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Josip Iličič and the Gasperini's theorem

A short history about how Atalanta coach managed to decipher the talent of the Slovenian

Josip Iličič and the Gasperini's theorem  A short history about how Atalanta coach managed to decipher the talent of the Slovenian

Gasperini could not manage it. He kept looking at that hat-trick on his iPad and wondered why, why, why.

Everything was silent in Zingonia. Even Hateboer, usually the last one to leave the training center, had been away for an hour. Gasperini was alone, under the buzzing light of a neon that was the background to his doubts. Hair graying from time and adventure at Inter but the gaze still convinced. Sitting on one of the dressing-room benches, Gasperini held the iPad tightly and sent the video back to the first goal. One, two, three times. The storekeeper came in to take away the last things but was stopped by the wrinkled hand of the Gasp: "Leave me alone, then I'll take care of it". 

He did not even look up, his eyes were a color halfway between black and blue. Gasperini, for the umpteenth time, pressed on the "play" button. And the magic started again. 


Bewitched, entranced, a heroin addict after the umpteenth dose: Gasperini had become addicted to that hat-trick against Sassuolo (as a subs) and could no longer stop looking at her in a compulsive way. He had not had dinner and was not hungry, had not drunk and was not thirsty. The only thing he needed was a clear, decisive, mathematical solution. It was the second hat-trick in midseason, after all. A scientific explanation had to be there.

What was watching was the same lazy southpaw of the previous day, the same that would have gone on the pitch the next day? What could happen in the player's head to make it perform at its best, but only intermittently? What was the switch?

Gasperini sent back, again, and covered the second goal.


It was from the end of the match against Sassuolo that he could not take the thought out of his head. The players had seen him stranger than usual, but they preferred to say nothing, so much in the field the results were the same.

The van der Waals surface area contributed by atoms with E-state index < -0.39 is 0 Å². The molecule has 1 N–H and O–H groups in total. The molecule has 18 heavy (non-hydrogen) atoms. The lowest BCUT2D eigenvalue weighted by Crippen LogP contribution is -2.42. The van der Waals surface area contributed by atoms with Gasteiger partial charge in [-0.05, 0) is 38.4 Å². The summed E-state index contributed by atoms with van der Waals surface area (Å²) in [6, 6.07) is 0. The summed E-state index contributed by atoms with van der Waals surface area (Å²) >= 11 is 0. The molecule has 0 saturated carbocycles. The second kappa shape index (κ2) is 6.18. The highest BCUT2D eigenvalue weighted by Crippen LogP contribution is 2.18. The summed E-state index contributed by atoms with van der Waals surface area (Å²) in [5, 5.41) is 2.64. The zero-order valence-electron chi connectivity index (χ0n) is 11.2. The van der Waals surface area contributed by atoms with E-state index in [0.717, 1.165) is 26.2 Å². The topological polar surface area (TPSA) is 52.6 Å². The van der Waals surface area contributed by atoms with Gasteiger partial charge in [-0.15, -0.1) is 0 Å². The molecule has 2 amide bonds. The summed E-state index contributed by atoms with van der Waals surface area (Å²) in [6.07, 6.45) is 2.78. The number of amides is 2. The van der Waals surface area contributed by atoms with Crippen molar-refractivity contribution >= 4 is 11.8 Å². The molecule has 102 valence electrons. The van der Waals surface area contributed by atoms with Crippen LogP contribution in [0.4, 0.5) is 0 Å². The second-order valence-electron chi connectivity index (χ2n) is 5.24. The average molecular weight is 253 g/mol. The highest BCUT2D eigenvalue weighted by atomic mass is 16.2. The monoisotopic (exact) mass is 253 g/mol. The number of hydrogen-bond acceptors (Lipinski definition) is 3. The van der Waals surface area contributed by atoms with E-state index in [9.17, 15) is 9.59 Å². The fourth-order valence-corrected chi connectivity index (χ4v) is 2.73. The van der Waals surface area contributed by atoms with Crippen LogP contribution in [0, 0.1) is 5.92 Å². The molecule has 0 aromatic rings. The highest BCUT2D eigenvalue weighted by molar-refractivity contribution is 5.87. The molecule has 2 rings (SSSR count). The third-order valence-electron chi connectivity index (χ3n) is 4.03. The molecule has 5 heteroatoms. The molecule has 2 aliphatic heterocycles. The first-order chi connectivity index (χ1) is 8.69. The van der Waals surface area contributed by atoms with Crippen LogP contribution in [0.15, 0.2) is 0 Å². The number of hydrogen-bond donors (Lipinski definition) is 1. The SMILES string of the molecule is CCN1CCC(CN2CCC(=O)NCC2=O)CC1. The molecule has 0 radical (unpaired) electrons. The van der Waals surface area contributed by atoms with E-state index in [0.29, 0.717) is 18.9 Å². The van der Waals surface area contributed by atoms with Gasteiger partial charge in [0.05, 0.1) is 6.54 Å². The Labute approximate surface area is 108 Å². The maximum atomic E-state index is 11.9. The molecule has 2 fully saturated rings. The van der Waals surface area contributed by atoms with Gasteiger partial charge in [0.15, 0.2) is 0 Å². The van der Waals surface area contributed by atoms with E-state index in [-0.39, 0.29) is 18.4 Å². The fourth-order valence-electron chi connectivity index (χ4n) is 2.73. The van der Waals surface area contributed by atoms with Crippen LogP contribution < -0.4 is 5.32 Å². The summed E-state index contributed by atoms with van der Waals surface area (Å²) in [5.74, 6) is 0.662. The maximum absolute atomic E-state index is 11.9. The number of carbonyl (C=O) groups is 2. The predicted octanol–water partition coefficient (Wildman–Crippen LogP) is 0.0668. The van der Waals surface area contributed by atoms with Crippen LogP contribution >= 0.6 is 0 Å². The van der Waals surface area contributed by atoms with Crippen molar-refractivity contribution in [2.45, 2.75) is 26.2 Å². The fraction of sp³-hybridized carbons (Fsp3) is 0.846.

Ilicic, for his part, noticed a strange distrust in the eyes of his coach: the Slovenian felt the weight of the coach gaze on every workout. When the Slovenian turned to meet the coach's eyes he always found them there, fixed, vacuous, questioning and severe. It was really scary.

Gasperini sent back again, and looked at the third goal.



Another dose, another ecstasy. Then that feeling of emptiness when you lose something and do not understand why. He got on a new rage, he struggled to control himself, he wanted to throw away the iPad but just kicked a bottle away. His breath came short almost immediately, he leaned against the large table in the middle of the locker room and noticed the draft with the tactics for the next game and some white paper scattered here and there that is confused with the white of the table. He grasped at someone groped: he needed to write, to make the problem concrete, to face it black and white.

He opened a pen with his mouth and spat out the cap, then took a piece of paper and wrote it in large letters:


He put it on one side, then again, on a different sheet: 


It's still:


He had nothing else to write. These were the only three words he had to describe the player Josip Ilicic, born on January 29, 1988 in Prijedor, Slovenia. Gasperini rubbed a hand through his hair and gritted his teeth. He gave an open hand shot on talent, one on expectations, one on inconstancy. He crushed those three imaginary buttons in the hope that something would happen, but nothing happened. Only the tolling of his shots was heard throughout the locker room.

Gian Piero Gasperini, born in Grugliasco 30 years before, felt explode, his breathing became shorter, his eyes widened, even bluer, even more black. Suddenly he shouted desperately, with all the breath he had in his body, letting the sheets fly off the ground.

Gasperini was defeated. He sat down again on the bench, in tears. Tired, exhausted, destroyed. He cast his eyes distractedly towards the sheets and saw that they had placed themselves strangely on the ground: they formed a precise right triangle, with the word TALENT falling diagonally while INCONSTANCY and EXPECTATIONS were standing there, straight and impassive.

It was there that he had the lighting. His eyes suddenly lit up like the neon lights, his brain began to buzz, all the gears set off madly. The now unrecognizable Gasperini stood up, reached the table, took the marker and another sheet and wrote: 

"The area of ​​the square built on the talent of Josip Ilicic is equivalent to the sum of the areas of the squares built on its inconstancy and on my expectations".

He looked at the paper, and at that precise moment everything was clear to him: the essence of Ilicic was contained in that theorem, a paradoxical mathematical operation that only succeeds on certain occasions. Gasperini understood that Ilicic was the inconstant talent that unmarked three quarters of the opposing team and put the ball under seven, and at the same time was also that lazy player who disappointed his expectations. A lopsided and marvelous equation, like a kick given to a flask, like three sheets falling to the ground and leaving you astonished to think that if Ilicic was different, more constant, more continuous and incisive, it simply would not be Ilicic.